KENAI, Alaska (AP) — Miller Energy Resources has agreed to pay $5 million to settle allegations that it inflated the value of its Alaska oil and gas properties by more than $400 million.
The Jan. 12 settlement brings an end to a U.S. Securities and Exchanges Commission investigation into the parent company of Cook Inlet Energy, The Peninsula Clarion reported.
The SEC charged Miller Energy, two former executives, and one of its former accountants of fraudulently inflating the values of the company's Alaska properties by more than $400 million beginning in January 2010. Between 2010 and the announcement of the charges in August 2015, the company's stocks had increased from about 60 cents per share to nearly $9 per share.
The company's then-CFO, Paul Boyd, double-counted fixed assets and then-CEO of Alaska operations David Hall knowingly understated expenses, according to the SEC's cease-and-desist order in August 2015.
The SEC also accused an accountant from now-defunct accounting firm Sherb & Co. of failing to thoroughly investigate the company's financial statements.
Miller Energy purchased its Alaska properties for $2.25 million in 2009 and later reported them at a value of $480 million.
"When computing their estimate of fair value, Miller Energy and the CFO failed to consider the existence of numerous, readily apparent data points strongly indicating that the assets were worth substantially less than the $480 million value Miller Energy recorded," according to the settlement.
Boyd and Hall presented a faulty report as the total fair value of the oil and gas reserves and "refashioned" an insurance study that misrepresented the value of the company's assets, the settlement said. "As a result of the foregoing, Miller Energy overvalued the Alaska assets by more than $400 million."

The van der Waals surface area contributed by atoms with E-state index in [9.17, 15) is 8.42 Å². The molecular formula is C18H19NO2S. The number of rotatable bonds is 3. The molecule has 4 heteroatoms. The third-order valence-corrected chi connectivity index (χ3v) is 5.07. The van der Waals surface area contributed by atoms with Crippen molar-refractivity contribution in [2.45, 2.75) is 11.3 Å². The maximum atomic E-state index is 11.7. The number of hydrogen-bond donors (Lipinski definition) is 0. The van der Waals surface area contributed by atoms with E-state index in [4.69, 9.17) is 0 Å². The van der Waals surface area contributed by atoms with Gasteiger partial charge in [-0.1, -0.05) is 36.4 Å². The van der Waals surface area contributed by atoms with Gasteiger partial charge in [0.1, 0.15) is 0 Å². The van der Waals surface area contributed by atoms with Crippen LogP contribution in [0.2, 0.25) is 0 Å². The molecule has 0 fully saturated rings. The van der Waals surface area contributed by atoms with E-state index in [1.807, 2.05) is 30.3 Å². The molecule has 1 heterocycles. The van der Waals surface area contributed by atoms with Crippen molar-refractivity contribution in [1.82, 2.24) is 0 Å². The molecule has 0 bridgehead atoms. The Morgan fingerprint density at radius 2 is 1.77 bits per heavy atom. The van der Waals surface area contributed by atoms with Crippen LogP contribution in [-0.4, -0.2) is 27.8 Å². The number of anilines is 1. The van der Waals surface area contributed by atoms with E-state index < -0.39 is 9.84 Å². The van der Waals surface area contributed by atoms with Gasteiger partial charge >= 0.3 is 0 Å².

As part of the settlement, the company has agreed to unregister all its stocks and provide documents and employees to testify about the violations.
The settlement comes after Miller Energy filed for bankruptcy protection in October, citing the decline in oil prices, lower-than-expected drilling production and the withdrawal of a private lender's promise of $165 million to restructure debt for the filing.
If the bankruptcy court accepts the company's plan for restructuring, the $5 million settlement will become a "general unsecured claim." The fine would then be paid "consistently with the payments made to Miller Energy's other general unsecured creditors," according to the SEC decision.
Miller Energy will have to pay the SEC in installments if the bankruptcy court rejects its plan. The company would have until 2019 to complete the $5 million payment.